Improved monitoring of high-end transactions, including car and property sales, would reduce tax evasion, the Central Bank said in its latest Annual Report, recommending that such transactions be matched with income declarations.
The Central Bank commended the commitment of the Government to increase government revenue through tax reforms, spearheaded by the Inland Revenue Act that came into effect from 1 April and is expected to add up to Rs. 60 billion per annum. However, it observed there is space to enhance direct tax revenue by strengthening monitoring and by improving tax administration using technology to bring tax evaders into the tax net. Tax evasion by individuals and corporates has been one of the primary reasons for the decline in direct tax revenue as a percentage of GDP, the report which was released on 26 April said.
“Tax evaders deliberately understate or avoid reporting the true state of their net worth and income to the tax authorities to reduce tax liability. This requires reconciling income declarations with data retrieved from high-end transactions such as luxury car sales and property sales,” it added.
“Although the Inland Revenue Department (IRD) carries out such examinations and follows up with semi-automated systems, a sophisticated electronic system linking up relevant institutions with the tax system is essential to efficiently confront tax evasion.
The full implementation of the RAMIS is expected to connect the system with over 20 other external institutions including the Central Bank, licensed banks, Sri Lanka Customs, Registrar of Motor Vehicles, Condominium Management Authority, Colombo Stock Exchange and the Land Registry for effective tax reconciliation.”
The Central Bank said that addressing the remaining infrastructure and human resource bottlenecks to implement the much-needed system would enable authorities to tackle tax evasion efficiently.
It would also enable the Government address the obvious disconnect between the growth of high-end economic activity and the declining direct tax revenue to GDP ratio, the report said.
CB calls for energy pricing formulas
- Supports cost-reflective fuel and power pricing
- Points out loss-making CEB and CPC undermine banking system, CB policy measures
- Insists pricing formula would promote efficient consumption, better inflation management
The Central Bank, in its latest Annual Report, has called on policymakers to move to a transparent fuel pricing formula to adopt cost-reflective pricing mechanisms for utilities, including power to promote the financial viability of State enterprises and also make consumption efficient.
A transparent pricing formula for fuel is part of the structural benchmarks under the $1.5 billion International Monetary Fund (IMF) Extended Fund Facility (EFF). A cost-reflective policy for fuel was initially expected to be introduced in March, with a separate one for electricity in September. The Government has postponed implementing the fuel pricing formula but has indicated it will attempt to do so, though a timeline has not been indicated.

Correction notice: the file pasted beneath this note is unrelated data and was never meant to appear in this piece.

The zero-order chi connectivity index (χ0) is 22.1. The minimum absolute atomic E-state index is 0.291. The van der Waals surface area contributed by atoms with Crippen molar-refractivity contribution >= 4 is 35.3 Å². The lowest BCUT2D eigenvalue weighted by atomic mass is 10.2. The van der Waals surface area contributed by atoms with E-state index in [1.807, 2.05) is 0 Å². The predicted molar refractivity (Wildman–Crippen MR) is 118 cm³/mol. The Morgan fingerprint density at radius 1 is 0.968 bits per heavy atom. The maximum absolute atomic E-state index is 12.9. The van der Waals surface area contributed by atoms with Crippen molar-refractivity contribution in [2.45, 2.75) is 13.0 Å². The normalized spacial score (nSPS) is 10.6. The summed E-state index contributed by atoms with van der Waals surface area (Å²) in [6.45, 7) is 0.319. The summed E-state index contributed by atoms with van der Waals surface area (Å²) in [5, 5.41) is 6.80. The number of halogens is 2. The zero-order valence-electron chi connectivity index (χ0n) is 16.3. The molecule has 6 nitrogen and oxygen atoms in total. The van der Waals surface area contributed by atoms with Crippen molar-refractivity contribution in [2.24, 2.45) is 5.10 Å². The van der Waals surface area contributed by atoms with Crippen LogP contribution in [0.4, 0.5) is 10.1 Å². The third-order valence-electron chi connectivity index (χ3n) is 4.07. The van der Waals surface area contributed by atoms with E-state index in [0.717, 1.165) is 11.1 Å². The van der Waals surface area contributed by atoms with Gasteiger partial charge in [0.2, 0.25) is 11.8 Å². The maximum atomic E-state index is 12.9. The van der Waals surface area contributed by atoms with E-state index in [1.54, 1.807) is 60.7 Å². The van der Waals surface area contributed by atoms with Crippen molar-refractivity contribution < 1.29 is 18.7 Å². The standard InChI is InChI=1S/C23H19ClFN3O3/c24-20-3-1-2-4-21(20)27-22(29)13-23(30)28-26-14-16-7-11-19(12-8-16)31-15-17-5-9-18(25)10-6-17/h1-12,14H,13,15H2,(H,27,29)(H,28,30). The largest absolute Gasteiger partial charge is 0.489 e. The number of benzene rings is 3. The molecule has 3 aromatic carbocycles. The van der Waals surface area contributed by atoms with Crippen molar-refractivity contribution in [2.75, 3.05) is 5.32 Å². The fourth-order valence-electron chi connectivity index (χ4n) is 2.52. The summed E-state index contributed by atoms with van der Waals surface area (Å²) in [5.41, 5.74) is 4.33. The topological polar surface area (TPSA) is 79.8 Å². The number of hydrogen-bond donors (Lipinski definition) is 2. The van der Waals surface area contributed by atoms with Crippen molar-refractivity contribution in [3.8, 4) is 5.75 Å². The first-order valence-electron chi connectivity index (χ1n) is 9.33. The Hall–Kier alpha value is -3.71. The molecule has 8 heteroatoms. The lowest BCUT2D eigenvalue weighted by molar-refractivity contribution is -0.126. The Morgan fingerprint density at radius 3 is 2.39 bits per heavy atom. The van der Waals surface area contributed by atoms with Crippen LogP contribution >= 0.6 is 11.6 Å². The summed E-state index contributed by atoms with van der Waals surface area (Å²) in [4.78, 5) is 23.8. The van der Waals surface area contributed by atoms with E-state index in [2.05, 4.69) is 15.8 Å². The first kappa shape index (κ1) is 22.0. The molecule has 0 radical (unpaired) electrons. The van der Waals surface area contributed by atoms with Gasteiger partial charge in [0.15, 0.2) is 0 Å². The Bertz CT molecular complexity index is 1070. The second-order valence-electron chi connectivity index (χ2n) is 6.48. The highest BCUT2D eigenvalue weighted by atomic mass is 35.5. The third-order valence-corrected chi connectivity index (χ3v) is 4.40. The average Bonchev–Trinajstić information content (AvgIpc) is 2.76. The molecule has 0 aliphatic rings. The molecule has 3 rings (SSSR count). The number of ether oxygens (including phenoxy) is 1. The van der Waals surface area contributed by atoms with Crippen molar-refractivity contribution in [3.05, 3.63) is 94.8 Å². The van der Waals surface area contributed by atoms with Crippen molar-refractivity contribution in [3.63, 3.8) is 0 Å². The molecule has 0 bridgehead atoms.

The deteriorating financial performance of the Ceylon Petroleum Corporation (CPC) and the Ceylon Electricity Board (CEB) has repercussions on the banking sector through heavy borrowing, which also undermines the Central Bank’s policy measures to curb credit growth to manage inflation when needed, the Annual Report points out.
The report, which was released on 26 April, goes on to observe that higher demand for energy arising from inappropriate pricing also results in increased pressure on the Balance of Payments (BOP), and thereby on the exchange rate.
“On the other hand, administered prices do not reflect the actual cost and may not pass on benefits to users during periods of low energy prices in global markets or periods with lower power generation costs. This could affect the country’s competitiveness while the cost of living could remain artificially high, worsening living standards,” the Central Bank warns. “In addition, uncertainty arising from sharp revisions to administered prices of energy also affects consumer and producer decisions adversely. Therefore, it is essential that urgent steps are taken to implement cost-reflective pricing strategies for the energy sector with fixed time intervals for domestic price revisions in order to ensure the financial viability of State enterprises and promote optimal resource allocation in the economy.”
The IMF, in its evaluation report released in August 2017, said it is working to put automatic fuel and electricity pricing mechanism measures back on track with the Government, with the one for fuel to be rolled out by March.
At the time, the Staff Report noted that commitments made earlier on automatic pricing for fuel and power had not been implemented by the Government. CPC and the Ceylon Electricity Board (CEB) will be two key State-run enterprises that will be subjected to reforms. “The structural benchmark for establishing automatic fuel and electricity pricing mechanisms has not been met. We are pursuing a sequence of steps to put the reform process back on track. First, we will complete a report outlining the cost of non-commercial obligations for fuel and electricity by September 2017 (new structural benchmark), supported by IMF Technical Assistance.”
(Source: Daily FT)